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Different personal propensities among scientists relate to deeper vs. broader knowledge contributions

Bateman, Thomas S., Hess, Andrew M.
Proceedings of the National Academy of Sciences of the United States of America 2015 v.112 no.12 pp. 3653-3658
research projects, scientists, teams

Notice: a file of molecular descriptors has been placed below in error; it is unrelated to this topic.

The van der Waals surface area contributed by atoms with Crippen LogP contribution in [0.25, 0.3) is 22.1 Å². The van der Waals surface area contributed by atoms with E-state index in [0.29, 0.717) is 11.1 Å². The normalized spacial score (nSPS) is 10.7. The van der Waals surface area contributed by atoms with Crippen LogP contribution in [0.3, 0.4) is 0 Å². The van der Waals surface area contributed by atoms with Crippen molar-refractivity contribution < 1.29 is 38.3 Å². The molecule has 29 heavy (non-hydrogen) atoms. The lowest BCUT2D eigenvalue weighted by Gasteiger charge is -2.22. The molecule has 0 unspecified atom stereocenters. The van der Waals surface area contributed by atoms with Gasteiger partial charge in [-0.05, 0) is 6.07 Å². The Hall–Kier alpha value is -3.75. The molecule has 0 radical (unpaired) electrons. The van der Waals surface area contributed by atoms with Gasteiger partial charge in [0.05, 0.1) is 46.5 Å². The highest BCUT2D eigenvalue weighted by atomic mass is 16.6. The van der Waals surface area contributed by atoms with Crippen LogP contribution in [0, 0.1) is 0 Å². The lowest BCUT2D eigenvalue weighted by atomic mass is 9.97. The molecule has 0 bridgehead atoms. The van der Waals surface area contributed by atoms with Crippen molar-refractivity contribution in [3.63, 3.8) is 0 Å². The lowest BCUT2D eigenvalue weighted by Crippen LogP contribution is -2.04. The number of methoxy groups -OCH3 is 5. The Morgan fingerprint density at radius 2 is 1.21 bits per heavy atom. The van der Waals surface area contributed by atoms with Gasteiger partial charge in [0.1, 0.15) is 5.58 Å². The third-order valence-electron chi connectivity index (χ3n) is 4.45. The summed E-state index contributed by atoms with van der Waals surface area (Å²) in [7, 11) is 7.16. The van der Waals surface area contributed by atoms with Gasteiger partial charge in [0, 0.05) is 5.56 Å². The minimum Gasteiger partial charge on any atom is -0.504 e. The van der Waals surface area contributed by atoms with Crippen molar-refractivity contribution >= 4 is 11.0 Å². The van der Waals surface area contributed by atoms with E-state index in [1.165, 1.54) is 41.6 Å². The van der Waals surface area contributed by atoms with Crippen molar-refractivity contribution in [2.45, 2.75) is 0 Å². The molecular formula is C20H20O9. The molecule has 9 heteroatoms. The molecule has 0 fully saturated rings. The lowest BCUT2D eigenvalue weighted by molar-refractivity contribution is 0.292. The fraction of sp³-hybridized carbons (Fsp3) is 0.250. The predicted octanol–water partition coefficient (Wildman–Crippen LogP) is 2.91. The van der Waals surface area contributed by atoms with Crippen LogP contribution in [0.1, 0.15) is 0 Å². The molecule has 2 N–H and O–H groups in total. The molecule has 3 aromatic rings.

Scientific journal publications, and their contributions to knowledge, can be described by their depth (specialized, domain-specific knowledge extensions) and breadth (topical scope, including spanning multiple knowledge domains). Toward generating hypotheses about how scientists’ personal dispositions would uniquely predict deeper vs. broader contributions to the literature, we assumed that conducting broader studies is generally viewed as less attractive (e.g., riskier) than conducting deeper studies. Study 1 then supported our assumptions: the scientists surveyed considered a hypothetical broader study, compared with an otherwise-comparable deeper study, to be riskier, a less-significant opportunity, and of lower potential importance; they further reported being less likely to pursue it and, in a forced choice, most chose to work on the deeper study. In Study 2, questionnaire measures of medical researchers’ personal dispositions and 10 y of PubMed data indicating their publications’ topical coverage revealed how dispositions differentially predict depth vs. breadth. Competitiveness predicted depth positively, whereas conscientiousness predicted breadth negatively. Performance goal orientation predicted depth but not breadth, and learning goal orientation contrastingly predicted breadth but not depth. Openness to experience positively predicted both depth and breadth. Exploratory work behavior (the converse of applying and exploiting one’s current knowledge) predicted breadth positively and depth negatively. Thus, this research distinguishes depth and breadth of published knowledge contributions, and provides new insights into how scientists’ personal dispositions influence research processes and products.